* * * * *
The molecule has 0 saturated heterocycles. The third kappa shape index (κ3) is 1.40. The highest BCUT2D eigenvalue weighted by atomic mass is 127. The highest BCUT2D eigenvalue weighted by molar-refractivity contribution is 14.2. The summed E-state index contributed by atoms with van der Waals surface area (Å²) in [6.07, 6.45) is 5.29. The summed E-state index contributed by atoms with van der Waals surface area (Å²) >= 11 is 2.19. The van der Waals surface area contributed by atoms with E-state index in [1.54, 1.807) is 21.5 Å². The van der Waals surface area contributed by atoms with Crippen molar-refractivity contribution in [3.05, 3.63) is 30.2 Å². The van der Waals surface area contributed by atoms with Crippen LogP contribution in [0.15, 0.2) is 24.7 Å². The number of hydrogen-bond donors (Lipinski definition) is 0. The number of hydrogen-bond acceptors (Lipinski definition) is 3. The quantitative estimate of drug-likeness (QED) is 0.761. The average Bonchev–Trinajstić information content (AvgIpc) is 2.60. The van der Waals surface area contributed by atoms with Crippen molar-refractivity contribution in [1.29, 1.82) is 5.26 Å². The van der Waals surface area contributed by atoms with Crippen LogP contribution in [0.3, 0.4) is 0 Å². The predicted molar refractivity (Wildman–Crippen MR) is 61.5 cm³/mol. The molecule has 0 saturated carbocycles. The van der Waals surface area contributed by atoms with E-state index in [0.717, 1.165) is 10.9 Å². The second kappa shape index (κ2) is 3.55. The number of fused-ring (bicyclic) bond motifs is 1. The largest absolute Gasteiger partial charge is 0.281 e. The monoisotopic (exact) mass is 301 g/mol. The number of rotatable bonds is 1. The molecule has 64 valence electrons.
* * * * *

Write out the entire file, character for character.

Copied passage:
The molecule has 0 saturated heterocycles. The third kappa shape index (κ3) is 1.40. The highest BCUT2D eigenvalue weighted by atomic mass is 127. The highest BCUT2D eigenvalue weighted by molar-refractivity contribution is 14.2. The summed E-state index contributed by atoms with van der Waals surface area (Å²) in [6.07, 6.45) is 5.29. The summed E-state index contributed by atoms with van der Waals surface area (Å²) >= 11 is 2.19. The van der Waals surface area contributed by atoms with E-state index in [1.54, 1.807) is 21.5 Å². The van der Waals surface area contributed by atoms with Crippen molar-refractivity contribution in [3.05, 3.63) is 30.2 Å². The van der Waals surface area contributed by atoms with Crippen LogP contribution in [0.15, 0.2) is 24.7 Å². The number of hydrogen-bond donors (Lipinski definition) is 0. The number of hydrogen-bond acceptors (Lipinski definition) is 3. The quantitative estimate of drug-likeness (QED) is 0.761. The average Bonchev–Trinajstić information content (AvgIpc) is 2.60. The van der Waals surface area contributed by atoms with Crippen molar-refractivity contribution in [1.29, 1.82) is 5.26 Å². The van der Waals surface area contributed by atoms with Crippen LogP contribution in [0.3, 0.4) is 0 Å². The predicted molar refractivity (Wildman–Crippen MR) is 61.5 cm³/mol. The molecule has 0 saturated carbocycles. The van der Waals surface area contributed by atoms with E-state index in [0.717, 1.165) is 10.9 Å². The second kappa shape index (κ2) is 3.55. The number of fused-ring (bicyclic) bond motifs is 1. The largest absolute Gasteiger partial charge is 0.281 e. The monoisotopic (exact) mass is 301 g/mol. The number of rotatable bonds is 1. The molecule has 64 valence electrons.